My most popular blog post has 7408 views in the 3+ years since I posted it. It mentions three things and I just saw those three things listed on Amazon under “Frequently bought together” when I visted the page for one of them.
These are not especially similar items and there are plenty of alternatives for each one. So these three together mean that Amazon is mining very, very deep into the long tail for similar items. 7408 page views might only mean 74 purchases. Or 15 purchases.
The original post is Better Yamaha CM500 Audio with PTT on Elecraft KX3. A clumsy title, yes, but it is descriptive. I wrote the post because I was tired of replying with the same information over and over again on mailing lists. Now, either on lists or Facebook, I link to the post.
What are the items?
- A hand-held pushbutton, for turning on the transmitter (“push to talk” switch). This is the page I visited to see the “Frequently bought together” list.
- A stereo to mono splitter cable. There are hundreds of these, all pretty much the same, but Amazon is showing the exact one I mentioned in my blog post.
- The Yamaha CM500 headset, an affordable, popular headset for amateur radio use. There are lots of other choices cheaper and more expensive, so this is also a strong hint.
Mostly, there is no reason in the world to associate a hand-held pushbutton switch with these other two items. There are plenty of other hand switches, many of them pre-wired. There are many, many stereo to mono splitters.
Hint for savvy shoppers, the Hosa splitter was $6 when I wrote the article. It is $5 now.
I wanted to mount my Morse code key on a base so Scouts could use it at Jamboree on the Air (JOTA) this coming October. A $15 walnut “display base” from Amazon was just the right thing for that. Now we can set up a “Send your name in Morse code!” station.
The key is a CTE-26003A “Navy Flameproof” that I bought when I was first licensed, back in the early 1970’s. I’ve never used it and it was never mounted on a base. It looks brand new. The “CTE” manufacturer code is for “Telephonics”, which matches the name on the key.
A few hams offer nice bases for sale, but they were either too big or I was too cheap. This black crackle finish metal base is designed specifically for the Navy flameproof key and is reasonably priced at $30, but it is huge and weighs three pounds. Not quite was I was looking for. I also found some very nice exotic hardwood bases. Those were lovely, but I was looking for something more utilitarian.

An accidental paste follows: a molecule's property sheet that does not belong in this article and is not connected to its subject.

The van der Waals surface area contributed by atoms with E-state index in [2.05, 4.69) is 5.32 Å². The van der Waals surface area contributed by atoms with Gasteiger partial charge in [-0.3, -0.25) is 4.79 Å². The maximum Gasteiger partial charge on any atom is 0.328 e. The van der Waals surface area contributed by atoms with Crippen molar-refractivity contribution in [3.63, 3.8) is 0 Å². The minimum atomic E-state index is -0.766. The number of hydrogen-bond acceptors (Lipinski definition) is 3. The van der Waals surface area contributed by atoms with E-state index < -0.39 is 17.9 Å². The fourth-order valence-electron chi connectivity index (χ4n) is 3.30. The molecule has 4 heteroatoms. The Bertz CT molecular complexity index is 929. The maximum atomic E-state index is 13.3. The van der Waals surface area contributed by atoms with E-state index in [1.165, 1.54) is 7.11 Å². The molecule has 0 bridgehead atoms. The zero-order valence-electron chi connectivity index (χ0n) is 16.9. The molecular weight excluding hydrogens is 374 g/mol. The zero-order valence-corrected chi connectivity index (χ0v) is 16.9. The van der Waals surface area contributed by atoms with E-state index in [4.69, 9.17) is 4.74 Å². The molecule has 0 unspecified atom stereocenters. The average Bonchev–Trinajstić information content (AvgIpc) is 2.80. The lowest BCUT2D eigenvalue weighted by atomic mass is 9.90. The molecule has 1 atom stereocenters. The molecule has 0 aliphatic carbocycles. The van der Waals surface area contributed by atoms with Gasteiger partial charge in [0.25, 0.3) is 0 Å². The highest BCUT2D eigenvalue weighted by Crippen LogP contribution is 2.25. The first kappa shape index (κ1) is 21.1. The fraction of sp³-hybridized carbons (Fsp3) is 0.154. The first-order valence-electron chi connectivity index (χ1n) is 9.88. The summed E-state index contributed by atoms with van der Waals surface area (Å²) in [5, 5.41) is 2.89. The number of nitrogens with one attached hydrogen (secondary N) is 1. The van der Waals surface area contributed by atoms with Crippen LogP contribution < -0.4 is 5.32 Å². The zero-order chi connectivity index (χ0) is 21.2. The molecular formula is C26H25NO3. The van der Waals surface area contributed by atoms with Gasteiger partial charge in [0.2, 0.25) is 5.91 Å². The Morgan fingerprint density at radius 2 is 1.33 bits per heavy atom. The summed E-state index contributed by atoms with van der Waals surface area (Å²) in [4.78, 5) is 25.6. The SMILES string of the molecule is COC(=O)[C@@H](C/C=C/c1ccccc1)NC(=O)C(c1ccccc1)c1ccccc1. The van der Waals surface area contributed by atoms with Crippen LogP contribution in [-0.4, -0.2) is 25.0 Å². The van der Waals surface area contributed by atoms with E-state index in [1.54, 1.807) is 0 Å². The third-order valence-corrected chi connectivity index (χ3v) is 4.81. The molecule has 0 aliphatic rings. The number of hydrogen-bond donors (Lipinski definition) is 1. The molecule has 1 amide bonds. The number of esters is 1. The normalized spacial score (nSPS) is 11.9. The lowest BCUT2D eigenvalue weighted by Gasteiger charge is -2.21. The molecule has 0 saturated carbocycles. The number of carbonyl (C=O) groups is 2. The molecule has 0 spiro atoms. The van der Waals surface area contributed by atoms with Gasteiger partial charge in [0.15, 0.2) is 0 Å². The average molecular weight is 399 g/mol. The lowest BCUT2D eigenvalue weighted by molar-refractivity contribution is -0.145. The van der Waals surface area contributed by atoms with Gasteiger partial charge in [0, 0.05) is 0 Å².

I spotted the Plymor Solid Walnut Rectangular Wood Display Base with Ogee Edge on Amazon and chose the 6 x 4 inch size as the best match for the key. I picked up some #6 screws and fiber washers, plus some vinyl feet to keep it from scooting around on the desk.
The official Navy name for the key is “KEY SIGNALLING SEARCHLIGHT TOTALLY ENCLOSED TYPE 26003A” (spelling is original). Maybe some of the signaling searchlights were acetylene, so they needed a flameproof key. It is a very nice straight key considering that it was designed for very slow Morse code.
After I collected all the parts, I found a very similar wood straight key base project. That one uses lead shot to weight the wooden base, then felt on the bottom.
I noticed a clever antenna mount on another ham’s roof, so I built one myself. Putting my VHF/UHF antenna at the highest point of the roof has really improved my ability to copy some of the far-flung participants in our weekly ARES/RACES net.
A cradle built from two-inch ABS DWV (drain, waste, and vent) pipe sits across the ridge of the roof. Legs two feet long go down on each side and a two-foot section is a vertical antenna mast.
My antenna is a Diamond X50NA, same as the X50A, but with a weatherproof Type N connector. I did additional weatherproofing with 3M Temflex 2155 rubber splicing tape and Scotch Super 33+ electrical tape.
I had spotted an antenna mounted like this and contacted the ham at that address. Rolf Klibo, N6NFI, replied with an article he’d written for the SPARK newsletter describing the mount. With that, I was off to the hardware store.
I used two-inch ABS DWV (drain, waste, and vent) pipe in two-foot sections. I cut up two of them to make the four pipe sections that go along the ridge of the roof.